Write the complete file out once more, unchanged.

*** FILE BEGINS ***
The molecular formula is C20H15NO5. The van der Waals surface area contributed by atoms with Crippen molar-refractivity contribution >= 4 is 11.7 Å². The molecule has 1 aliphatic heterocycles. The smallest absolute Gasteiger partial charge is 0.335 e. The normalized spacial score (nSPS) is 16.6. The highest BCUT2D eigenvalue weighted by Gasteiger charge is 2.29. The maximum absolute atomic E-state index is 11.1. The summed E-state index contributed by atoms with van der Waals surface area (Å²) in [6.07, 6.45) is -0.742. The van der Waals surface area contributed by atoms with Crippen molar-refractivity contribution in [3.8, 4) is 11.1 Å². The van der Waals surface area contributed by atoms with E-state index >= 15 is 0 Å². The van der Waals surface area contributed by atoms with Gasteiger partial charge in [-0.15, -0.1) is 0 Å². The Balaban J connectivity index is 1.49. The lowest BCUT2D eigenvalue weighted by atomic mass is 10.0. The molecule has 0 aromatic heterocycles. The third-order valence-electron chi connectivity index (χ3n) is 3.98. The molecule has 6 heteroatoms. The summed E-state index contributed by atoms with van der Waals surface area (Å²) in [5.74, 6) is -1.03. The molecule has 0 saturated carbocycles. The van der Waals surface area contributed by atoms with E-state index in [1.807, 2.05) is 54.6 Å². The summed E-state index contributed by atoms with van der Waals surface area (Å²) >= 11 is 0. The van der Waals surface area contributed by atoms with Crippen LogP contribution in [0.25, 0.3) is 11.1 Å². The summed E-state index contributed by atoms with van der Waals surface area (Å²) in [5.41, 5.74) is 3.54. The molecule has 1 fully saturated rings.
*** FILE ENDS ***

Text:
The molecular formula is C20H15NO5. The van der Waals surface area contributed by atoms with Crippen molar-refractivity contribution >= 4 is 11.7 Å². The molecule has 1 aliphatic heterocycles. The smallest absolute Gasteiger partial charge is 0.335 e. The normalized spacial score (nSPS) is 16.6. The highest BCUT2D eigenvalue weighted by Gasteiger charge is 2.29. The maximum absolute atomic E-state index is 11.1. The summed E-state index contributed by atoms with van der Waals surface area (Å²) in [6.07, 6.45) is -0.742. The van der Waals surface area contributed by atoms with Crippen molar-refractivity contribution in [3.8, 4) is 11.1 Å². The van der Waals surface area contributed by atoms with E-state index >= 15 is 0 Å². The van der Waals surface area contributed by atoms with Gasteiger partial charge in [-0.15, -0.1) is 0 Å². The Balaban J connectivity index is 1.49. The lowest BCUT2D eigenvalue weighted by atomic mass is 10.0. The molecule has 0 aromatic heterocycles. The third-order valence-electron chi connectivity index (χ3n) is 3.98. The molecule has 6 heteroatoms. The summed E-state index contributed by atoms with van der Waals surface area (Å²) in [5.74, 6) is -1.03. The molecule has 0 saturated carbocycles. The van der Waals surface area contributed by atoms with E-state index in [1.807, 2.05) is 54.6 Å². The summed E-state index contributed by atoms with van der Waals surface area (Å²) >= 11 is 0. The van der Waals surface area contributed by atoms with Crippen LogP contribution in [0.25, 0.3) is 11.1 Å². The summed E-state index contributed by atoms with van der Waals surface area (Å²) in [5.41, 5.74) is 3.54. The molecule has 1 fully saturated rings.